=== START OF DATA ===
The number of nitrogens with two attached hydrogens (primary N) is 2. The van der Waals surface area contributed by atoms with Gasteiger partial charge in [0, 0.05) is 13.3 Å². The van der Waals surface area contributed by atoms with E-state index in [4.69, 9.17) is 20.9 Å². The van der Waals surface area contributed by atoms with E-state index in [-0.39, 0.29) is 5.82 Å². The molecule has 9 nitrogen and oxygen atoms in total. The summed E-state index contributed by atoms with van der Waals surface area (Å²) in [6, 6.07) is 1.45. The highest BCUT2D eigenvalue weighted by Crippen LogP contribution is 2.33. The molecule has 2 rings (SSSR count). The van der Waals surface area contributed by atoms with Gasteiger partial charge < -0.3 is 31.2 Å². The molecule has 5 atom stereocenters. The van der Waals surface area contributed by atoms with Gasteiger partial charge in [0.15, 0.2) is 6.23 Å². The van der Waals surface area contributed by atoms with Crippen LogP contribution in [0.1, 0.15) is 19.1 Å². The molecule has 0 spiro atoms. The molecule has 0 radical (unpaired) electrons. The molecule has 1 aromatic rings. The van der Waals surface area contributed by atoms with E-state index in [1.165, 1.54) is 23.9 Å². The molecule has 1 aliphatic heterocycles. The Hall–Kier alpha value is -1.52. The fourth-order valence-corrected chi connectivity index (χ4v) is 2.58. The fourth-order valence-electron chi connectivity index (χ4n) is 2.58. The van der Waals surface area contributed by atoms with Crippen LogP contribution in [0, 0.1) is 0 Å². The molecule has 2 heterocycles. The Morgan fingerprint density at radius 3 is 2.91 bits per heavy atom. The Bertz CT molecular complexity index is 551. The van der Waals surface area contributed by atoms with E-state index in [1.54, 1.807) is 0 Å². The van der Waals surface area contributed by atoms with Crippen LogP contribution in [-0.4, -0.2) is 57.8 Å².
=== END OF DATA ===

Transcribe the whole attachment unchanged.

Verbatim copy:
The number of nitrogens with two attached hydrogens (primary N) is 2. The van der Waals surface area contributed by atoms with Gasteiger partial charge in [0, 0.05) is 13.3 Å². The van der Waals surface area contributed by atoms with E-state index in [4.69, 9.17) is 20.9 Å². The van der Waals surface area contributed by atoms with E-state index in [-0.39, 0.29) is 5.82 Å². The molecule has 9 nitrogen and oxygen atoms in total. The summed E-state index contributed by atoms with van der Waals surface area (Å²) in [6, 6.07) is 1.45. The highest BCUT2D eigenvalue weighted by Crippen LogP contribution is 2.33. The molecule has 2 rings (SSSR count). The van der Waals surface area contributed by atoms with Gasteiger partial charge < -0.3 is 31.2 Å². The molecule has 5 atom stereocenters. The van der Waals surface area contributed by atoms with Gasteiger partial charge in [0.15, 0.2) is 6.23 Å². The van der Waals surface area contributed by atoms with Crippen LogP contribution in [0.1, 0.15) is 19.1 Å². The molecule has 0 spiro atoms. The molecule has 0 radical (unpaired) electrons. The molecule has 1 aromatic rings. The van der Waals surface area contributed by atoms with E-state index in [1.165, 1.54) is 23.9 Å². The molecule has 1 aliphatic heterocycles. The Hall–Kier alpha value is -1.52. The fourth-order valence-corrected chi connectivity index (χ4v) is 2.58. The fourth-order valence-electron chi connectivity index (χ4n) is 2.58. The van der Waals surface area contributed by atoms with Crippen LogP contribution in [0, 0.1) is 0 Å². The molecule has 2 heterocycles. The Morgan fingerprint density at radius 3 is 2.91 bits per heavy atom. The Bertz CT molecular complexity index is 551. The van der Waals surface area contributed by atoms with E-state index in [1.54, 1.807) is 0 Å². The van der Waals surface area contributed by atoms with Crippen LogP contribution in [-0.4, -0.2) is 57.8 Å².